Our strategy could have been much better
So what happened? In some cases, booms were laid on the wrong side of lakes by boats manned by people who did not know in which direction lay the oil-laden Gulf of Mexico. And other mistakes that local folks would not have made followed suit.
Louisiana fishermen and sportsmen who were familiar with the currents and tides of the coast would have been much more effective in organizing the cleanup. Louisiana is a state unto itself and many of its features are incomprehensible to those from away.
And in many cases when things seemed to be going in the right direction, the Coast Guard and other federal authorities stepped in to stop progress because the procedures had not been approved by federal authorities. Meanwhile, the oil flowed non-stop without federal authority.
Now we are beginning to take things into our own hands which is the right thing to do. But, of course, it has taken some 60 days to realize it. Those are days when much of the flow of oil toward our priceless wetlands went unattended.
President Barack Obama has been to the Gulf Coast four times since the tragedy started. Instead, he should have stayed in Washington and organized a response which would have given local authorities the right to run the clean-up and circumvent the regulations that would have delayed the process. The obvious person to organize our defense would have been the governor of the state most at risk, assisted by leaders of parishes most affected.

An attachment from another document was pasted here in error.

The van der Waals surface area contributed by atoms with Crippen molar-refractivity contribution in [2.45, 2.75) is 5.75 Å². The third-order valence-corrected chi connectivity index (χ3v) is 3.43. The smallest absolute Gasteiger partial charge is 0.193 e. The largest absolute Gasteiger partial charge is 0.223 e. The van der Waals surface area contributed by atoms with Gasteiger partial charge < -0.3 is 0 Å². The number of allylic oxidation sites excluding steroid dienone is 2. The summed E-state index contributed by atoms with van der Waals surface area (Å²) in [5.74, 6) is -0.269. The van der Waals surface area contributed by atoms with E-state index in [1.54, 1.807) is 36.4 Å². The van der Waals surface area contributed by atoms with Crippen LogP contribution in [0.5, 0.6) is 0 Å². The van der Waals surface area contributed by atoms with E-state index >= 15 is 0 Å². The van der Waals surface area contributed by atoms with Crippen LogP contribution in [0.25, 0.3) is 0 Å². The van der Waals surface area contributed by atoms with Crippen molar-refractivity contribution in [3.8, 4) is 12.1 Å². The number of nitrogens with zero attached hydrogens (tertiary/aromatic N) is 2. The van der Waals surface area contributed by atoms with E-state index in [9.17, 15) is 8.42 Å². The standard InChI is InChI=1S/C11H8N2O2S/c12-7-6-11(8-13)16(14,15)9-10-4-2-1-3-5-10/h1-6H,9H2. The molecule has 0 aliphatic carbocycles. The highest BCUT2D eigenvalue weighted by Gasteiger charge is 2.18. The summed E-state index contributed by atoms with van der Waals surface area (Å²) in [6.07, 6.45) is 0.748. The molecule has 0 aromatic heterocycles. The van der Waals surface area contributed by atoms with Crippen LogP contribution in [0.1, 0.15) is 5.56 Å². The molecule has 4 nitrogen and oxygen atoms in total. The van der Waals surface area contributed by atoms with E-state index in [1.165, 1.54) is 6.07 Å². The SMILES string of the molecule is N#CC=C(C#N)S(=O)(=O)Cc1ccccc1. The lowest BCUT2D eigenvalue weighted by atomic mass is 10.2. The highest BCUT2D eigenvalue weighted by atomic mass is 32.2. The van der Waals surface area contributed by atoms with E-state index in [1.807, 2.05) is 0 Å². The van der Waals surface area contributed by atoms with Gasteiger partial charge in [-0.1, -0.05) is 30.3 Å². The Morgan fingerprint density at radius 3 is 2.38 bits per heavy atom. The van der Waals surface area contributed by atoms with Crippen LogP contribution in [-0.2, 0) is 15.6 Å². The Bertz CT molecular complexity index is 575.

Next time there is an emergency here, we should know better and organize our own defenses with our own money. Our state treasurer said that was possible this time.
Then we can reconcile the loss with the feds and parties responsible after our defenses are well in place. We have learned by experience.
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St. Charles boaters aid flood victims, join Cajun Navy - 3436 views
Operating on little sleep and a great desire to help, a large group of St. Charles Parish residents assembled at the West Bank Bridge Park Monday morning before helping rescue flood victims from record flooding in Louisiana.